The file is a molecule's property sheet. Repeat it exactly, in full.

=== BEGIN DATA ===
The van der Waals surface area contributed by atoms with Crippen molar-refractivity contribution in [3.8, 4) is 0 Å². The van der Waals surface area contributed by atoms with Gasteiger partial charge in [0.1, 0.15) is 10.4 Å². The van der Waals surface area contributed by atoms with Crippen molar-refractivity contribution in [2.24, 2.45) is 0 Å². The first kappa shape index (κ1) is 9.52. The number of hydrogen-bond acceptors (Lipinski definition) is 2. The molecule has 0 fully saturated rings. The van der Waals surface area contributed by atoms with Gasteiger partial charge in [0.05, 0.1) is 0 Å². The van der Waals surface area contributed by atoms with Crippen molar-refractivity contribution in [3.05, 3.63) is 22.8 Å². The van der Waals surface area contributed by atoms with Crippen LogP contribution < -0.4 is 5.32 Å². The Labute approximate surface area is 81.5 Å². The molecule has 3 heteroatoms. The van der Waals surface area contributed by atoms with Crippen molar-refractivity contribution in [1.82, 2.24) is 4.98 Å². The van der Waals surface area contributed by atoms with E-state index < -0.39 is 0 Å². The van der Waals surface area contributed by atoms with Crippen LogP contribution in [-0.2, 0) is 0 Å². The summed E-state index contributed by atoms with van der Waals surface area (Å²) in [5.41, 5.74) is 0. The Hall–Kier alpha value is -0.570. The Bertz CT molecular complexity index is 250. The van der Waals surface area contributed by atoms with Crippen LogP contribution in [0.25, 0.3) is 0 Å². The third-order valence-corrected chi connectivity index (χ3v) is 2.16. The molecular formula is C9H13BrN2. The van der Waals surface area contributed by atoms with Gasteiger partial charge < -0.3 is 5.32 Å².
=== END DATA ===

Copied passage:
The van der Waals surface area contributed by atoms with Crippen molar-refractivity contribution in [3.8, 4) is 0 Å². The van der Waals surface area contributed by atoms with Gasteiger partial charge in [0.1, 0.15) is 10.4 Å². The van der Waals surface area contributed by atoms with Crippen molar-refractivity contribution in [2.24, 2.45) is 0 Å². The first kappa shape index (κ1) is 9.52. The number of hydrogen-bond acceptors (Lipinski definition) is 2. The molecule has 0 fully saturated rings. The van der Waals surface area contributed by atoms with Gasteiger partial charge in [0.05, 0.1) is 0 Å². The van der Waals surface area contributed by atoms with Crippen molar-refractivity contribution in [3.05, 3.63) is 22.8 Å². The van der Waals surface area contributed by atoms with Crippen LogP contribution < -0.4 is 5.32 Å². The Labute approximate surface area is 81.5 Å². The molecule has 3 heteroatoms. The van der Waals surface area contributed by atoms with Crippen molar-refractivity contribution in [1.82, 2.24) is 4.98 Å². The van der Waals surface area contributed by atoms with E-state index < -0.39 is 0 Å². The van der Waals surface area contributed by atoms with Crippen LogP contribution in [-0.2, 0) is 0 Å². The summed E-state index contributed by atoms with van der Waals surface area (Å²) in [5.41, 5.74) is 0. The Hall–Kier alpha value is -0.570. The Bertz CT molecular complexity index is 250. The van der Waals surface area contributed by atoms with Crippen LogP contribution in [0.25, 0.3) is 0 Å². The third-order valence-corrected chi connectivity index (χ3v) is 2.16. The molecular formula is C9H13BrN2. The van der Waals surface area contributed by atoms with Gasteiger partial charge < -0.3 is 5.32 Å².